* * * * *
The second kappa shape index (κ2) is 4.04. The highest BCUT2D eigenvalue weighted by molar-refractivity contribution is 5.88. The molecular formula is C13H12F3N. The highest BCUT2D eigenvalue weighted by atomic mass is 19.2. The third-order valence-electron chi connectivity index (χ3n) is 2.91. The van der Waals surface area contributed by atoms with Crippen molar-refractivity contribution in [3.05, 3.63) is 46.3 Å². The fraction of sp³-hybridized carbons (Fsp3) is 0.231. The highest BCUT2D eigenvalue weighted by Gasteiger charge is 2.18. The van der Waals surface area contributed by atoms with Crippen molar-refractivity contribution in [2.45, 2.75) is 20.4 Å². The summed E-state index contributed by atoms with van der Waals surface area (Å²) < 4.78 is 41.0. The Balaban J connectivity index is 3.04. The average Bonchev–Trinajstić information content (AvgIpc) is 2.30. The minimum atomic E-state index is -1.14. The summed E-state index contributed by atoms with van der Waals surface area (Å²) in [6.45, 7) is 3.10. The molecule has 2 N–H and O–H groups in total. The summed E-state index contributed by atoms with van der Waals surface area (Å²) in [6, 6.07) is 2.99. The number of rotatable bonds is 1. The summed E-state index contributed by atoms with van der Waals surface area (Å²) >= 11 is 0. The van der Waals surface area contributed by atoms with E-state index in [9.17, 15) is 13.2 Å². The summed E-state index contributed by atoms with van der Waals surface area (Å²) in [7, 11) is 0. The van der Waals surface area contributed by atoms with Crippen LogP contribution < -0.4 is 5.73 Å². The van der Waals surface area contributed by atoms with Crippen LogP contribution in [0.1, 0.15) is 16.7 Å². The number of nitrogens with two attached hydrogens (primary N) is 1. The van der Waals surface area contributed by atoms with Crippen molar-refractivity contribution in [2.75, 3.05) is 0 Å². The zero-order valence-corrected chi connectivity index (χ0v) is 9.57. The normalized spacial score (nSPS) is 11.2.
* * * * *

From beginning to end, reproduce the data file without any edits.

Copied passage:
The second kappa shape index (κ2) is 4.04. The highest BCUT2D eigenvalue weighted by molar-refractivity contribution is 5.88. The molecular formula is C13H12F3N. The highest BCUT2D eigenvalue weighted by atomic mass is 19.2. The third-order valence-electron chi connectivity index (χ3n) is 2.91. The van der Waals surface area contributed by atoms with Crippen molar-refractivity contribution in [3.05, 3.63) is 46.3 Å². The fraction of sp³-hybridized carbons (Fsp3) is 0.231. The highest BCUT2D eigenvalue weighted by Gasteiger charge is 2.18. The van der Waals surface area contributed by atoms with Crippen molar-refractivity contribution in [2.45, 2.75) is 20.4 Å². The summed E-state index contributed by atoms with van der Waals surface area (Å²) < 4.78 is 41.0. The Balaban J connectivity index is 3.04. The average Bonchev–Trinajstić information content (AvgIpc) is 2.30. The minimum atomic E-state index is -1.14. The summed E-state index contributed by atoms with van der Waals surface area (Å²) in [6.45, 7) is 3.10. The molecule has 2 N–H and O–H groups in total. The summed E-state index contributed by atoms with van der Waals surface area (Å²) in [6, 6.07) is 2.99. The number of rotatable bonds is 1. The summed E-state index contributed by atoms with van der Waals surface area (Å²) >= 11 is 0. The van der Waals surface area contributed by atoms with E-state index in [9.17, 15) is 13.2 Å². The summed E-state index contributed by atoms with van der Waals surface area (Å²) in [7, 11) is 0. The van der Waals surface area contributed by atoms with Crippen LogP contribution < -0.4 is 5.73 Å². The van der Waals surface area contributed by atoms with Crippen LogP contribution in [0.1, 0.15) is 16.7 Å². The number of nitrogens with two attached hydrogens (primary N) is 1. The van der Waals surface area contributed by atoms with Crippen molar-refractivity contribution in [2.75, 3.05) is 0 Å². The zero-order valence-corrected chi connectivity index (χ0v) is 9.57. The normalized spacial score (nSPS) is 11.2.